But I want to keep evaluating this cancer issue as it is THE stumbling block to ever going to ME to live as of now. How best to concretely make a decision pro or con that makes rational sense? Hmmm...

The ONLY last issue to bring up is the heritage of people that are either Irish, English, Scottish or French as a possible "genetic" link to high rates here. (A researcher theorized that ALL people on ME's eastern & northern borders, & New Brunswick & nearby provinces, are from same ancestors. Anyone see this as a possiblity?)

Since we aren't any of those (we're from all Eastern Euro's) thus we'd skirt the "gene thing", if it really is a possible cause.
Not sure about ME.

That link shows that the state of Maine is slightly higher than the national average in most cancers, but Maine is not shown as the 'leader'. It is only slightly higher than the average.

Maine is actually lower than the national average for 'pancreas cancer'.

That link also shows that Maine i slower than the national average when looking at prostate cancer deaths, and liver/bile duct cancer deaths.

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Old 07-15-2011, 10:33 AM
 
Location: On a Slow-Sinking Granite Rock Up North
3,637 posts, read 5,263,433 times
Reputation: 2650
Quote:
Originally Posted by movintime View Post
ME leads in every cancer, says this site. Not good.

Thanks to all on here so far. I STILL am trying to lobby for ME but my g/f thinks I'm deluding myself, via rationalizing, by saying "things aren't so bad, etc.". I guess I am. lol

But I want to keep evaluating this cancer issue as it is THE stumbling block to ever going to ME to live as of now. How best to concretely make a decision pro or con that makes rational sense? Hmmm...

The ONLY last issue to bring up is the heritage of people that are either Irish, English, Scottish or French as a possible "genetic" link to high rates here. (A researcher theorized that ALL people on ME's eastern & northern borders, & New Brunswick & nearby provinces, are from same ancestors. Anyone see this as a possiblity?)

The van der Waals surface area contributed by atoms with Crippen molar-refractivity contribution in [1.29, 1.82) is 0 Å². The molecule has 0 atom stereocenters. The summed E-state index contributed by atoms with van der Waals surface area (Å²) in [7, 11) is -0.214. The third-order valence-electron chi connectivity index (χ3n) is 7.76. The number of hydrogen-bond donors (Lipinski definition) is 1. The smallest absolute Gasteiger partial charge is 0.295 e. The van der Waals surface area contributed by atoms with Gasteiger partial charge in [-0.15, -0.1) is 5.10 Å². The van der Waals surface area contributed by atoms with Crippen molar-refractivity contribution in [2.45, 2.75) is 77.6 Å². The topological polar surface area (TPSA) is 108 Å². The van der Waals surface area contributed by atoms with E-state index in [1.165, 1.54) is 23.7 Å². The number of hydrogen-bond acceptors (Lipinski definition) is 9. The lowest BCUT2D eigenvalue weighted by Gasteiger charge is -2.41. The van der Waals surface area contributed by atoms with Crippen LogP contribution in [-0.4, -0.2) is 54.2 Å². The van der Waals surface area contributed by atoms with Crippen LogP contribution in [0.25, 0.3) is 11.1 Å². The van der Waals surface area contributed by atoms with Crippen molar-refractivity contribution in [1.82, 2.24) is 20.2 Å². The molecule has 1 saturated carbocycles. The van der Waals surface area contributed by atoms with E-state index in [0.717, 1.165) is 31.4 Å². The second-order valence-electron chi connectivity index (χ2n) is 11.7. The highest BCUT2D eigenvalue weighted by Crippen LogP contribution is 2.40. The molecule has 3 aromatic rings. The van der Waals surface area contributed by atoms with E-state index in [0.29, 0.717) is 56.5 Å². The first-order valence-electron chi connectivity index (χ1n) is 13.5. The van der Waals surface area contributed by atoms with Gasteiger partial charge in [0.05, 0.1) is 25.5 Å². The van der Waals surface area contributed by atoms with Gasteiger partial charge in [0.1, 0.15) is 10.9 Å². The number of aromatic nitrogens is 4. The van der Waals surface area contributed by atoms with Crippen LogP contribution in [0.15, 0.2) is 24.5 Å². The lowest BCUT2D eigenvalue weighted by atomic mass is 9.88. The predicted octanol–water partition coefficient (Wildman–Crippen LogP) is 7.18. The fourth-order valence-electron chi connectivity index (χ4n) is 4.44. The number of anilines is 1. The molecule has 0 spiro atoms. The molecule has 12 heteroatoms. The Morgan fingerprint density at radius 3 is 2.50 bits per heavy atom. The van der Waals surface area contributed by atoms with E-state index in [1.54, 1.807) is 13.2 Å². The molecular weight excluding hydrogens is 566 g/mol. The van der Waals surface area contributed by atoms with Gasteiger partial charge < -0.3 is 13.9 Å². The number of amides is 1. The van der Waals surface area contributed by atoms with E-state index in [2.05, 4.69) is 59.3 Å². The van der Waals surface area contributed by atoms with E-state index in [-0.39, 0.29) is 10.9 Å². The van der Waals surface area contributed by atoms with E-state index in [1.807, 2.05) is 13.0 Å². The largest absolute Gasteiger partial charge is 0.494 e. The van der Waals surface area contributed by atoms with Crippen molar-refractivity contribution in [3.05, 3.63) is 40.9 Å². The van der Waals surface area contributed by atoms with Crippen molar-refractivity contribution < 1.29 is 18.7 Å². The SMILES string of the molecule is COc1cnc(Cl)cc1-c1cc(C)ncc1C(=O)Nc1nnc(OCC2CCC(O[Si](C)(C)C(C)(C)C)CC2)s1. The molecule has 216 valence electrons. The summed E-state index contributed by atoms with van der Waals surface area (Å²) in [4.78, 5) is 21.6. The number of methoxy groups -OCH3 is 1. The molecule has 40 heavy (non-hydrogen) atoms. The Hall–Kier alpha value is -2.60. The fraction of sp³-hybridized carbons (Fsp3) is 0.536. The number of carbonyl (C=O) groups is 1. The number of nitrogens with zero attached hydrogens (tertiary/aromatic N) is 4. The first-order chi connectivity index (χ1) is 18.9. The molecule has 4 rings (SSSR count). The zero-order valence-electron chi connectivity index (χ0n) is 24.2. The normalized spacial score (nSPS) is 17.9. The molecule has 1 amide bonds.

Since we aren't any of those (we're from all Eastern Euro's) thus we'd skirt the "gene thing", if it really is a possible cause.
I looked up Maine on the link provided. Nowhere in that link did I see any differentiation or statistical data on how many cancer patients were Maine natives or who lived in Maine for their entire lives vs part of their lifetime. Did I miss it? If so, feel free to correct me.

I am always skeptical of statistical data unless it has proven itself to be comprehensive in all areas of study. What did these patients do for work? Were they exposed to chemicals with a known carcinogenic effect? Prostate cancer is a good one for that. Oncologists I've spoken with have informed me that most males (if they live long enough) will get prostate cancer eventually, and most will die of something else before it kills them. On the flipside of that, the aggressive form of prostate cancer often grows quickly and metastisizes to other areas relatively fast and therefore can cause death (as was the case with my family member who was exposed to all sorts of employment-related toxicity throughout his lifetime).


Another example would be a dear childhood friend of mine who was successfully treated for Non-Hodgkin Lymphoma in his mid to late 30s. Non-Hodgkin Lymphoma is number 6 on this list.

Upon graduation from high school, he went to a four year college in MA, and moved to Washington state (which also lists NHL as #6). He continues to reside there to this day.

So, what truth can I gather from these statistics? Did his exposure to life in Maine from the time he was born until the time he left (18 years) cause his Non-Hodgkin Lymphoma, or did his exposure in other states from the time he was 18 until his mid 30s cause his cancer, or was it simply a genetic fluke and would have happened anywhere?


The bottom line to me is that human beings are not designed to live forever. We have a finite time on this earth - somehow we seem to want to forget this little nugget of truth.

Yes, we can (and should) do things to extend that life and enjoy it as much as possible, but in the end, if we are choosing where we wish to live based on statistical data for something that might possibly happen then it's not much of a life at all IMHO.

My MIL's oncologist put it quite succinctly IMHO. He told her "It's all written in a book the day you are born. All you can do is work with what you've got and try your best to stay healthy." So far, she's beaten the big C not once, but twice, and I can't help but wonder if that advice wasn't the best medicine she could have gotten.
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Old 07-16-2011, 06:51 AM
 
Location: Union, ME
783 posts, read 1,301,868 times
Reputation: 967
There, reloop! Consider yourself repped!
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Old 07-16-2011, 12:03 PM
 
Location: Chicago area
13,035 posts, read 7,199,948 times
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Originally Posted by forest beekeeper View Post
I think that no one living in Maine is down-wind, nor down-hill, nor subject to; radiation leaked from or released from, any nuclear power plant or weapons.
It's the fiddleheads, to many fiddleheads! ( I believe it's two servings of fish a week. Can't help it I must eat fish especially those Maine lobsters!)
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Old 07-18-2011, 10:29 AM
 
Location: Chicago area
13,035 posts, read 7,199,948 times
Reputation: 49976
Thanks for the rep, but I really don't know what that means yet. I'm very very new to computers. And corner guy yells at me all the time.